Fri, Apr 02, 2010 - Page 3 News List

Civil servant grade plan approved

By Shih Hsiu-chuan  /  STAFF REPORTER

A controversial proposal to overhaul the manner in which the nation’s civil servants are evaluated cleared the Examination Yuan yesterday in the face of virulent opposition from public workers who have vowed to lobby the legislature not to support the Examination Yuan’s proposal.

The National Civil Servant Association, which represents civil servants nationwide, said earlier this week it would encourage lawmakers to introduce their own version of the legislation.

As a sop to widespread opposition, the Examination Yuan made significant concessions in its amendment to the Civil Servants Evaluation Act (公務人員考績法) yesterday.

The initial version had directed that a minimum of 3 percent of staff at each government agency would receive a “C” grade on a five-point sliding scale of A plus, A, B, C, and D. Anyone who received such a grade three times in 10 years would be dismissed or forced to take early retirement.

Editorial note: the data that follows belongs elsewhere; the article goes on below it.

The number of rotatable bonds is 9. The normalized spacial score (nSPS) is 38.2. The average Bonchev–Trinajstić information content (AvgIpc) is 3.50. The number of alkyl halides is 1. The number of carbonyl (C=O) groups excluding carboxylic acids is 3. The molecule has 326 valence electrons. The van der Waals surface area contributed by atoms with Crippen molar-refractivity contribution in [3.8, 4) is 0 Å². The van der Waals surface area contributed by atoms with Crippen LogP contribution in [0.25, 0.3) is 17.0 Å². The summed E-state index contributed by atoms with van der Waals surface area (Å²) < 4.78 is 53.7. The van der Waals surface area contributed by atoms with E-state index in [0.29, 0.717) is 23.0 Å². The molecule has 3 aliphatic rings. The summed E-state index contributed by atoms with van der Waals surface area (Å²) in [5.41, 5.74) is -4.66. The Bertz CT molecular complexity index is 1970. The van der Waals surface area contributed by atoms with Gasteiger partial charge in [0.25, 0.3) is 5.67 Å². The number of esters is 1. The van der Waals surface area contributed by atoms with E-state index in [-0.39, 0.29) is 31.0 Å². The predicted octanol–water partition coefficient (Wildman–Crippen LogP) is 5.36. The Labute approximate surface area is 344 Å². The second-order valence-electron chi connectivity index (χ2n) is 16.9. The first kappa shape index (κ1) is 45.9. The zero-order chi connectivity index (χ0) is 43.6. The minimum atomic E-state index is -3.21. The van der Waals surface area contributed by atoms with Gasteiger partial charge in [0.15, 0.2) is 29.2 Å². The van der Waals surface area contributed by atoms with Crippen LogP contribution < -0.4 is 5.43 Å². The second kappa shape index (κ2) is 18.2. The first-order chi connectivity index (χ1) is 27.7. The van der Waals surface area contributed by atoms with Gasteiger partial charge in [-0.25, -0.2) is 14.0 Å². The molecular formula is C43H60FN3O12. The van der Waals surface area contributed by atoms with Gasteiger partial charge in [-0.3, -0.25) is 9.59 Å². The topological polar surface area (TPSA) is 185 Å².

Under the amendment approved yesterday, heads of central government departments and local governments were given the authority to adjust the minimum requirement as necessary.

“Hard-working civil servants do not have to worry about getting a “C” grade because it would only happen under extraordinary circumstances,” Examination Yuan President John Kuan (關中) said.

Minister of Civil Service Chang Che-chen (張哲琛) said the head of a central government department or a local government head could now decide that none of his or her employees deserve a “C” grade or demand that a minimum of 6 percent receive a “C.”

In accordance with the proposed amendment, civil servants who are found guilty in criminal cases, of sexually harassment or who are absent from work without sufficient cause for a period of two days can now be punished by being awarded a “C” grade.

A “C” grade can be expunged from a civil servant’s record on receipt of an “A plus” or three “As” in consecutive years, the proposed amendment said.

To ensure that the new system does not become a tool used by supervisors to “eliminate dissidents” they don’t get along with, the Ministry of Civil Service reserves the rights to audit evaluation results and hold supervisors who are found to have abused their power responsible, it said.

Comments will be moderated. Keep comments relevant to the article. Remarks containing abusive and obscene language, personal attacks of any kind or promotion will be removed and the user banned. Final decision will be at the discretion of the Taipei Times.

TOP top